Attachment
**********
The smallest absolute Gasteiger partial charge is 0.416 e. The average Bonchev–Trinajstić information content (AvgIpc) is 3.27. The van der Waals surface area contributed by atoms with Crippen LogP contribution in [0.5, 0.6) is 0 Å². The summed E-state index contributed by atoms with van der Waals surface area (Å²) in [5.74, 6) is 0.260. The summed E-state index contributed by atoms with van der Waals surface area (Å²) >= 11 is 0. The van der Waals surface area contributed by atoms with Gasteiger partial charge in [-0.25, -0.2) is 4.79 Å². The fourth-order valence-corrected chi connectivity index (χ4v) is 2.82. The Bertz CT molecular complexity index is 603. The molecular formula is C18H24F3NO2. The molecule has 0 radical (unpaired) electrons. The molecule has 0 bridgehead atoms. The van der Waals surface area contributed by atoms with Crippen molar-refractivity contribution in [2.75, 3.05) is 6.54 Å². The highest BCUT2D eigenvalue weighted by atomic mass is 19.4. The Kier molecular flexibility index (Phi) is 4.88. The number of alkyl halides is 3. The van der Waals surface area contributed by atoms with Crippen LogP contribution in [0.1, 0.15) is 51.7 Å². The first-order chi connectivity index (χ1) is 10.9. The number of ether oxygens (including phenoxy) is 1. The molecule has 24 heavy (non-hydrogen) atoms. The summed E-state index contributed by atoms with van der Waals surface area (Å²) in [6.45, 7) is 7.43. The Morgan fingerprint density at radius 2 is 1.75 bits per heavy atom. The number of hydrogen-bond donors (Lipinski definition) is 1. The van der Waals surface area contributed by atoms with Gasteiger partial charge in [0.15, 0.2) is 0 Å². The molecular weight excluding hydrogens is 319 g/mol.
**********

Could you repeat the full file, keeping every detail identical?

The smallest absolute Gasteiger partial charge is 0.416 e. The average Bonchev–Trinajstić information content (AvgIpc) is 3.27. The van der Waals surface area contributed by atoms with Crippen LogP contribution in [0.5, 0.6) is 0 Å². The summed E-state index contributed by atoms with van der Waals surface area (Å²) in [5.74, 6) is 0.260. The summed E-state index contributed by atoms with van der Waals surface area (Å²) >= 11 is 0. The van der Waals surface area contributed by atoms with Gasteiger partial charge in [-0.25, -0.2) is 4.79 Å². The fourth-order valence-corrected chi connectivity index (χ4v) is 2.82. The Bertz CT molecular complexity index is 603. The molecular formula is C18H24F3NO2. The molecule has 0 radical (unpaired) electrons. The molecule has 0 bridgehead atoms. The van der Waals surface area contributed by atoms with Crippen molar-refractivity contribution in [2.75, 3.05) is 6.54 Å². The highest BCUT2D eigenvalue weighted by atomic mass is 19.4. The Kier molecular flexibility index (Phi) is 4.88. The number of alkyl halides is 3. The van der Waals surface area contributed by atoms with Crippen LogP contribution in [0.1, 0.15) is 51.7 Å². The first-order chi connectivity index (χ1) is 10.9. The number of ether oxygens (including phenoxy) is 1. The molecule has 24 heavy (non-hydrogen) atoms. The summed E-state index contributed by atoms with van der Waals surface area (Å²) in [6.45, 7) is 7.43. The Morgan fingerprint density at radius 2 is 1.75 bits per heavy atom. The number of hydrogen-bond donors (Lipinski definition) is 1. The van der Waals surface area contributed by atoms with Gasteiger partial charge in [0.15, 0.2) is 0 Å². The molecular weight excluding hydrogens is 319 g/mol.